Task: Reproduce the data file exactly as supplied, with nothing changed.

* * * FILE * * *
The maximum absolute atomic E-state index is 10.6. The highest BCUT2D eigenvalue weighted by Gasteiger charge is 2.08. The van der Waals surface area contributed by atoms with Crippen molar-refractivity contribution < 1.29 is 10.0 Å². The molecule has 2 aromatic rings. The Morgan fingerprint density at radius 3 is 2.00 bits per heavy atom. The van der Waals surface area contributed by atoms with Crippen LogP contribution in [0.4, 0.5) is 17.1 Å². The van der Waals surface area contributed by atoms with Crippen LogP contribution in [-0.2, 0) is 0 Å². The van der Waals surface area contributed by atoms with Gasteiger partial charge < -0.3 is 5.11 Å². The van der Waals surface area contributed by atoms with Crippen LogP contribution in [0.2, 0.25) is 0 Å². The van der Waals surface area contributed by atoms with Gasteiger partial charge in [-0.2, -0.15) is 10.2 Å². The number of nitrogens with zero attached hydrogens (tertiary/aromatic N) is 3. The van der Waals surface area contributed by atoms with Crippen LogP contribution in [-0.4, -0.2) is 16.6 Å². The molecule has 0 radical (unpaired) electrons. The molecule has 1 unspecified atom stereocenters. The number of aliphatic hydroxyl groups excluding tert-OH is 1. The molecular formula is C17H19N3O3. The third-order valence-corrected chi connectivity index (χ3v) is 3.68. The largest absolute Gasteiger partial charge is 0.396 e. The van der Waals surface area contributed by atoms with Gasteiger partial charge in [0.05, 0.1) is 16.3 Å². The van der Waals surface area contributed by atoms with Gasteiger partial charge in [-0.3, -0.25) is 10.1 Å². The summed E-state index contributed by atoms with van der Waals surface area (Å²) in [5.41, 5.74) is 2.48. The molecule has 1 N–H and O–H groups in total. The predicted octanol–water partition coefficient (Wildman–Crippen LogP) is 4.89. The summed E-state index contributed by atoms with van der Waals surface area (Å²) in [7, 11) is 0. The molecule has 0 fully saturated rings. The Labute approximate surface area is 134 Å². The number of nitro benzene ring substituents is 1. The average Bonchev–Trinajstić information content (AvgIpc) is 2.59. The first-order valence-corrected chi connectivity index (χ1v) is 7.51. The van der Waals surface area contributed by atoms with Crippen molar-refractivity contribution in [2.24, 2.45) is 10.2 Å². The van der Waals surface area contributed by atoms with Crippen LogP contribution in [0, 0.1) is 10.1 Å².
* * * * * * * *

The maximum absolute atomic E-state index is 10.6. The highest BCUT2D eigenvalue weighted by Gasteiger charge is 2.08. The van der Waals surface area contributed by atoms with Crippen molar-refractivity contribution < 1.29 is 10.0 Å². The molecule has 2 aromatic rings. The Morgan fingerprint density at radius 3 is 2.00 bits per heavy atom. The van der Waals surface area contributed by atoms with Crippen LogP contribution in [0.4, 0.5) is 17.1 Å². The van der Waals surface area contributed by atoms with Crippen LogP contribution in [-0.2, 0) is 0 Å². The van der Waals surface area contributed by atoms with Gasteiger partial charge < -0.3 is 5.11 Å². The van der Waals surface area contributed by atoms with Crippen LogP contribution in [0.2, 0.25) is 0 Å². The van der Waals surface area contributed by atoms with Gasteiger partial charge in [-0.2, -0.15) is 10.2 Å². The number of nitrogens with zero attached hydrogens (tertiary/aromatic N) is 3. The van der Waals surface area contributed by atoms with Crippen LogP contribution in [-0.4, -0.2) is 16.6 Å². The molecule has 0 radical (unpaired) electrons. The molecule has 1 unspecified atom stereocenters. The number of aliphatic hydroxyl groups excluding tert-OH is 1. The molecular formula is C17H19N3O3. The third-order valence-corrected chi connectivity index (χ3v) is 3.68. The largest absolute Gasteiger partial charge is 0.396 e. The van der Waals surface area contributed by atoms with Gasteiger partial charge in [0.05, 0.1) is 16.3 Å². The van der Waals surface area contributed by atoms with Gasteiger partial charge in [-0.3, -0.25) is 10.1 Å². The summed E-state index contributed by atoms with van der Waals surface area (Å²) in [5.41, 5.74) is 2.48. The molecule has 1 N–H and O–H groups in total. The predicted octanol–water partition coefficient (Wildman–Crippen LogP) is 4.89. The summed E-state index contributed by atoms with van der Waals surface area (Å²) in [7, 11) is 0. The molecule has 0 fully saturated rings. The Labute approximate surface area is 134 Å². The number of nitro benzene ring substituents is 1. The average Bonchev–Trinajstić information content (AvgIpc) is 2.59. The first-order valence-corrected chi connectivity index (χ1v) is 7.51. The van der Waals surface area contributed by atoms with Crippen molar-refractivity contribution in [2.24, 2.45) is 10.2 Å². The van der Waals surface area contributed by atoms with Crippen LogP contribution in [0, 0.1) is 10.1 Å².